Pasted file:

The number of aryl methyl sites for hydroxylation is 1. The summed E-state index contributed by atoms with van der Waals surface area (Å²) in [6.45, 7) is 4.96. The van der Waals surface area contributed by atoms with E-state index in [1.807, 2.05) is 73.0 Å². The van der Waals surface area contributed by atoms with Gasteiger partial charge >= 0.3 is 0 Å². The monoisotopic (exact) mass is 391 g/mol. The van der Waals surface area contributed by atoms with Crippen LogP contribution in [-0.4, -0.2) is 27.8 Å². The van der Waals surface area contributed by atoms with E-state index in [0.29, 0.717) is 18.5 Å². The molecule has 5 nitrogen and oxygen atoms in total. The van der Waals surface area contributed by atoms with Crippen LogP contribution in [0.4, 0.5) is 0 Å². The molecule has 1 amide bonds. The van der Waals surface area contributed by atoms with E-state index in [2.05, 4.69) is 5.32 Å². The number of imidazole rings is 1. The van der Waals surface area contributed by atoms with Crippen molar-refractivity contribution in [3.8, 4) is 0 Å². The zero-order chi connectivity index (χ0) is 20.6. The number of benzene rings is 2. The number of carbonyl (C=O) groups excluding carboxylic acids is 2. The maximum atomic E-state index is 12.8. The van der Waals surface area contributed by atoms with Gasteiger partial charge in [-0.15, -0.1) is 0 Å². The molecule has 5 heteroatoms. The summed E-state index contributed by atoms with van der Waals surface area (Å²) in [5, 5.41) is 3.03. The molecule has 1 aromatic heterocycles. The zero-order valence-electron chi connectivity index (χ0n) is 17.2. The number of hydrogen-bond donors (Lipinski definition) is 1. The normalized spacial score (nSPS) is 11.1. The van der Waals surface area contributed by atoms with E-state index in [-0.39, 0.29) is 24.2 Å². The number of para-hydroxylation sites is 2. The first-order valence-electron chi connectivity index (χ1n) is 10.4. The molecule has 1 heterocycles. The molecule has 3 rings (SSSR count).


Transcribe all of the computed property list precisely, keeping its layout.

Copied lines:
The number of aryl methyl sites for hydroxylation is 1. The summed E-state index contributed by atoms with van der Waals surface area (Å²) in [6.45, 7) is 4.96. The van der Waals surface area contributed by atoms with E-state index in [1.807, 2.05) is 73.0 Å². The van der Waals surface area contributed by atoms with Gasteiger partial charge >= 0.3 is 0 Å². The monoisotopic (exact) mass is 391 g/mol. The van der Waals surface area contributed by atoms with Crippen LogP contribution in [-0.4, -0.2) is 27.8 Å². The van der Waals surface area contributed by atoms with E-state index in [0.29, 0.717) is 18.5 Å². The molecule has 5 nitrogen and oxygen atoms in total. The van der Waals surface area contributed by atoms with Crippen LogP contribution in [0.4, 0.5) is 0 Å². The molecule has 1 amide bonds. The van der Waals surface area contributed by atoms with E-state index in [2.05, 4.69) is 5.32 Å². The number of imidazole rings is 1. The van der Waals surface area contributed by atoms with Crippen molar-refractivity contribution in [3.8, 4) is 0 Å². The zero-order chi connectivity index (χ0) is 20.6. The number of benzene rings is 2. The number of carbonyl (C=O) groups excluding carboxylic acids is 2. The maximum atomic E-state index is 12.8. The van der Waals surface area contributed by atoms with Gasteiger partial charge in [-0.15, -0.1) is 0 Å². The molecule has 5 heteroatoms. The summed E-state index contributed by atoms with van der Waals surface area (Å²) in [5, 5.41) is 3.03. The molecule has 1 aromatic heterocycles. The zero-order valence-electron chi connectivity index (χ0n) is 17.2. The number of hydrogen-bond donors (Lipinski definition) is 1. The normalized spacial score (nSPS) is 11.1. The van der Waals surface area contributed by atoms with E-state index in [-0.39, 0.29) is 24.2 Å². The number of para-hydroxylation sites is 2. The first-order valence-electron chi connectivity index (χ1n) is 10.4. The molecule has 1 heterocycles. The molecule has 3 rings (SSSR count).